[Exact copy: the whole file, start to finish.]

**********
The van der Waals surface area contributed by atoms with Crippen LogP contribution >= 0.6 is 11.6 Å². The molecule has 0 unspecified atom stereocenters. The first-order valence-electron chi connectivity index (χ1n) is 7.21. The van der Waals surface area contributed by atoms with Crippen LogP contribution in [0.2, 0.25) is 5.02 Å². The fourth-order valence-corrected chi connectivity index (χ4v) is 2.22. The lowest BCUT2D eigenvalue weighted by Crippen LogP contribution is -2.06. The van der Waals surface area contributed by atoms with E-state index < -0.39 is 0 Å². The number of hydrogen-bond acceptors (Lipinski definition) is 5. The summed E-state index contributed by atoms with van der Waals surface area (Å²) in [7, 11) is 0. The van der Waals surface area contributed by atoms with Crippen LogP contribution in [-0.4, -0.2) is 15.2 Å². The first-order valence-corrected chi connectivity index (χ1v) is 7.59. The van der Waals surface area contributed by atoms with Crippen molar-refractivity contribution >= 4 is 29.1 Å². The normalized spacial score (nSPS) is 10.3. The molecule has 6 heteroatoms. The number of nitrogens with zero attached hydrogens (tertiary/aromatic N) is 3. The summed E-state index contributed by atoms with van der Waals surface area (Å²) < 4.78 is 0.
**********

The van der Waals surface area contributed by atoms with Crippen LogP contribution >= 0.6 is 11.6 Å². The molecule has 0 unspecified atom stereocenters. The first-order valence-electron chi connectivity index (χ1n) is 7.21. The van der Waals surface area contributed by atoms with Crippen LogP contribution in [0.2, 0.25) is 5.02 Å². The fourth-order valence-corrected chi connectivity index (χ4v) is 2.22. The lowest BCUT2D eigenvalue weighted by Crippen LogP contribution is -2.06. The van der Waals surface area contributed by atoms with E-state index < -0.39 is 0 Å². The number of hydrogen-bond acceptors (Lipinski definition) is 5. The summed E-state index contributed by atoms with van der Waals surface area (Å²) in [7, 11) is 0. The van der Waals surface area contributed by atoms with Crippen LogP contribution in [-0.4, -0.2) is 15.2 Å². The first-order valence-corrected chi connectivity index (χ1v) is 7.59. The van der Waals surface area contributed by atoms with Crippen molar-refractivity contribution >= 4 is 29.1 Å². The normalized spacial score (nSPS) is 10.3. The molecule has 6 heteroatoms. The number of nitrogens with zero attached hydrogens (tertiary/aromatic N) is 3. The summed E-state index contributed by atoms with van der Waals surface area (Å²) < 4.78 is 0.